Censorship, Regulation, Surveillance

Most Arab nationals support greater internet regulation (57%), though regulation need not necessarily mean government censorship to respondents. More nationals worry about companies, compared to governments, checking what they do online, so “regulation” to some respondents could mean greater protection against corporate overreach online.

A majority of nationals also supports the freedom to express ideas online even if they are unpopular (54%). Support for free speech online increased by six percentage points in Tunisia and 14 percentage points in Egypt since 2015 (Tunisia: 43% in 2016 vs. 37% in 2015, Egypt: 59% in 2016 vs. 45% in 2015), but remained relatively stable elsewhere, except Saudi Arabia where support declined 11 percentage points (53% in 2016 vs. 64% in 2015).

Across the region, more self-identified cultural progressives than conservatives support both greater internet regulation and freedom of speech online (internet regulation: 69% progressives vs. 53% conservatives, freedom of speech: 68% progressives vs. 47% conservatives). Qatar is the only country where more conservatives support both internet regulation and online freedom of speech (internet regulation: 72% conservatives vs. 54% progressives, freedom of speech: 62% conservatives vs. 54% progressives).

Support for both internet regulation and online freedom of expression increases with education. For example, only one-third of those with a primary education or less support freedom of speech online, compared to six in 10 of the university or more highly-educated (32% vs. 62%). And only one-third of those with a primary education support more online regulation, while two-thirds of university or more highly-educated respondents say the same (33% vs. 65%).

Men are slightly more likely to support online freedom of speech than women (57% vs. 51%); only in the UAE do more women than men support the right to express unpopular speech online (61% vs. 57%). Most young adults support online freedom of speech (62% of 18 to 24 year-olds), while support falls to 45% among those 45 and older. Western expatriates are far more likely than others to support freedom of expression online.

Most Egyptians and Qataris feel it is the responsibility of governments to block objectionable content, whereas majorities of Lebanese, Tunisians, and Emiratis believe individuals should be able to choose to avoid such content.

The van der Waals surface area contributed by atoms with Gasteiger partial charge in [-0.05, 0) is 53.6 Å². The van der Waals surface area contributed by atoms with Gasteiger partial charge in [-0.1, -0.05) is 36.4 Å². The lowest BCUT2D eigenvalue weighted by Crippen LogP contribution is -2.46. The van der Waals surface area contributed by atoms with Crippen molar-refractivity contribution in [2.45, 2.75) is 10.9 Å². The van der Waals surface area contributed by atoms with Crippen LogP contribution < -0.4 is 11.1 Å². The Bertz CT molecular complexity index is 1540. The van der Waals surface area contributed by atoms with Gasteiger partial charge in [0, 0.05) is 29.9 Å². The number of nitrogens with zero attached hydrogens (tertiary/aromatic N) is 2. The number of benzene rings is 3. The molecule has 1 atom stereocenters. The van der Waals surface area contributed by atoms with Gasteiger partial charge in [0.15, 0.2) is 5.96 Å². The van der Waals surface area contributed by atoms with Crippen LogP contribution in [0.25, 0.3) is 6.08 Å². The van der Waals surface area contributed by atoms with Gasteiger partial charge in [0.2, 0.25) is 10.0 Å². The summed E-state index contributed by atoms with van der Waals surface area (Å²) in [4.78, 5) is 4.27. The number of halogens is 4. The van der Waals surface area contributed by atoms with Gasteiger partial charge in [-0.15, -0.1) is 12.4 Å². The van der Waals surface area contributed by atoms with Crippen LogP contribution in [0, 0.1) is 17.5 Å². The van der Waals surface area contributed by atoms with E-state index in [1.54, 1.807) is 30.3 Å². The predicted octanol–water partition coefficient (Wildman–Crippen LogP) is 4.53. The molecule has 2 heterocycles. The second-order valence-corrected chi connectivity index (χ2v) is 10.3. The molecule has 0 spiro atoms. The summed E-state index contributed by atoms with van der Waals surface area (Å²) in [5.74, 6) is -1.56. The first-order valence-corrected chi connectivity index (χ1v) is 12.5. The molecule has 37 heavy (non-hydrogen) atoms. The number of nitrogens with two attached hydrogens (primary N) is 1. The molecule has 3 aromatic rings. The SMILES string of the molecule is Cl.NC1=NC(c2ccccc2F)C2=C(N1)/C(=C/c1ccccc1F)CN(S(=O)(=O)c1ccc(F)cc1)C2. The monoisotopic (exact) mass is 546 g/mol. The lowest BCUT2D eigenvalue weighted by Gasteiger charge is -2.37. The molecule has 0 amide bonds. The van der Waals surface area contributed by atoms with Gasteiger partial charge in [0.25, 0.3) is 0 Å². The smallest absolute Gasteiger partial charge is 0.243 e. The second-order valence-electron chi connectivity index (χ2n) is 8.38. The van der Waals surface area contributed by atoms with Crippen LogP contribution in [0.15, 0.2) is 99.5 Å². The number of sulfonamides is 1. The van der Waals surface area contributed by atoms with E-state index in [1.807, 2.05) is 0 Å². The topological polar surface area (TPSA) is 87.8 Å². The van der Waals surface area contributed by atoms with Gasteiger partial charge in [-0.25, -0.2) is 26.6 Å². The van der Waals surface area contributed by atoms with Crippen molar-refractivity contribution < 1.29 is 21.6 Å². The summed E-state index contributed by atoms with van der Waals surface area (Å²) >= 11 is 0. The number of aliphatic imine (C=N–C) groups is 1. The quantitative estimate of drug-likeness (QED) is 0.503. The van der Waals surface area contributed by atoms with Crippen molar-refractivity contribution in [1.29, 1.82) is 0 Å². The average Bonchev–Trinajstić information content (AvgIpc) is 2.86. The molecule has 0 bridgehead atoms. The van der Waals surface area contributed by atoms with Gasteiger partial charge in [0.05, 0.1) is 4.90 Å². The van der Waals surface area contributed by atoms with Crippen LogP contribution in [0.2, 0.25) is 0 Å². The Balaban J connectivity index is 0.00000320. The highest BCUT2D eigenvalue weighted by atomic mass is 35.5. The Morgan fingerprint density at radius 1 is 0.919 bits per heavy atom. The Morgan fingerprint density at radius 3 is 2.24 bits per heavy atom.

More women than men say governments should block objectionable content (51% women vs. 45% men); more men than women, however, say the choice should rest with individuals (50% men vs. 44% women). The youngest respondents (18-24) tend to prefer individual choice over government censorship (54% individual vs. 42% government), while those 45 and older prefer governments block objectionable content (54% government vs. 40% individual).

Support for individual autonomy in eschewing objectionable content increases with education, ranging from 39% among those with a primary education or less to 51% of university graduates. Support for governments to block undesirable content is stronger among those with a primary education or less than among the university or more highly-educated (53% vs. 45%).

Virtual Private Networks (VPNs) or proxy services can be used to enhance online privacy and may also afford access to content from other parts of the world. While only 7% of internet users use VPNs or proxy services, those who do are more likely to say individuals should be able to self-avoid objectionable entertainment content (59%) compared to 49% of those who do not use VPNs.

Majorities in all countries, except Tunisia, feel government oversight produces quality entertainment. Qataris report the most agreement (83%), while fewer than half of Tunisians agree (44%); however, more of both Egyptians and Tunisians in 2016 than in 2014 say government oversight improves entertainment. Saudis, and to some extent Emiratis, are less likely to agree with the statement in 2016 than in 2014.

One in three internet users worries about governments checking what they do online, a slight decline from 2013 and 2015. More Saudis than other nationals are worried about government surveillance (43%), while only one in five Emiratis say the same (22%).

However, the share of those expressing concerns about companies checking what they do online rose from about one-third in 2013 and 2015 to 42% in 2016. Approximately one-third of national internet users in Lebanon, Qatar, and the UAE worry about online corporate surveillance, compared to nearly half in Saudi Arabia and Tunisia.

More cultural progressives than conservatives report concern about online surveillance by both governments and companies. VPN users also express greater concern about online surveillance and perhaps use VPNs for an added level of privacy from surveillance.

Expatriates from outside the region express greater concern than Arabs about government surveillance of online activity, but the share of respondents expressing concern has fallen slightly among all national classifications, from 50% to 45% among Asian expatriates, 47% to 41% among Western expatriates, 36% to 32% among Arab expatriates, and from 37% to 31% among Arab nationals.